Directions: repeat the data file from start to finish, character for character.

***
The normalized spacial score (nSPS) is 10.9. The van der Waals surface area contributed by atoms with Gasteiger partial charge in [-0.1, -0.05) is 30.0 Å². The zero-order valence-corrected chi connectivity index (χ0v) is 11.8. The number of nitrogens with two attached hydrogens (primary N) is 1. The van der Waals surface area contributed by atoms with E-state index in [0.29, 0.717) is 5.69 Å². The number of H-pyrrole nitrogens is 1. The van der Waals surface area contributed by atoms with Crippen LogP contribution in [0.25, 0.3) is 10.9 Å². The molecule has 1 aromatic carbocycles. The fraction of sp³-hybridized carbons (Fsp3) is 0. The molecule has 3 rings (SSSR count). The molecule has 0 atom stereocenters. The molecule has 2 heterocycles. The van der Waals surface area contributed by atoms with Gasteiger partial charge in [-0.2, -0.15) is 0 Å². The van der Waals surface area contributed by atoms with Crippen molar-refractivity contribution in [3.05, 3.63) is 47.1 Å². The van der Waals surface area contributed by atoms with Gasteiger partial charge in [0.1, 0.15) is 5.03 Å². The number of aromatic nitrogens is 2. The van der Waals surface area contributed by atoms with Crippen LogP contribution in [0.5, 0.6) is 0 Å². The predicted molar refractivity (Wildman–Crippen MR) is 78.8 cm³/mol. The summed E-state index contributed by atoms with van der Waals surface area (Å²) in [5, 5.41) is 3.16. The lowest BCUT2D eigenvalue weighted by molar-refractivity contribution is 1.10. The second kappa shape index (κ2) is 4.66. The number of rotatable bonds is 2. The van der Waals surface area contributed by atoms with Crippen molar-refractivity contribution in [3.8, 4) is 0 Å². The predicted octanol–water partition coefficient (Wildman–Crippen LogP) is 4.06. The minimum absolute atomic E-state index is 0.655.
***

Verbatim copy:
The normalized spacial score (nSPS) is 10.9. The van der Waals surface area contributed by atoms with Gasteiger partial charge in [-0.1, -0.05) is 30.0 Å². The zero-order valence-corrected chi connectivity index (χ0v) is 11.8. The number of nitrogens with two attached hydrogens (primary N) is 1. The van der Waals surface area contributed by atoms with E-state index in [0.29, 0.717) is 5.69 Å². The number of H-pyrrole nitrogens is 1. The van der Waals surface area contributed by atoms with Crippen LogP contribution in [0.25, 0.3) is 10.9 Å². The molecule has 1 aromatic carbocycles. The fraction of sp³-hybridized carbons (Fsp3) is 0. The molecule has 3 rings (SSSR count). The molecule has 0 atom stereocenters. The molecule has 2 heterocycles. The van der Waals surface area contributed by atoms with Gasteiger partial charge in [-0.2, -0.15) is 0 Å². The van der Waals surface area contributed by atoms with Crippen molar-refractivity contribution in [3.05, 3.63) is 47.1 Å². The van der Waals surface area contributed by atoms with Gasteiger partial charge in [0.1, 0.15) is 5.03 Å². The number of aromatic nitrogens is 2. The van der Waals surface area contributed by atoms with Crippen LogP contribution in [0.5, 0.6) is 0 Å². The predicted molar refractivity (Wildman–Crippen MR) is 78.8 cm³/mol. The summed E-state index contributed by atoms with van der Waals surface area (Å²) in [5, 5.41) is 3.16. The lowest BCUT2D eigenvalue weighted by molar-refractivity contribution is 1.10. The second kappa shape index (κ2) is 4.66. The number of rotatable bonds is 2. The van der Waals surface area contributed by atoms with Crippen molar-refractivity contribution in [3.8, 4) is 0 Å². The predicted octanol–water partition coefficient (Wildman–Crippen LogP) is 4.06. The minimum absolute atomic E-state index is 0.655.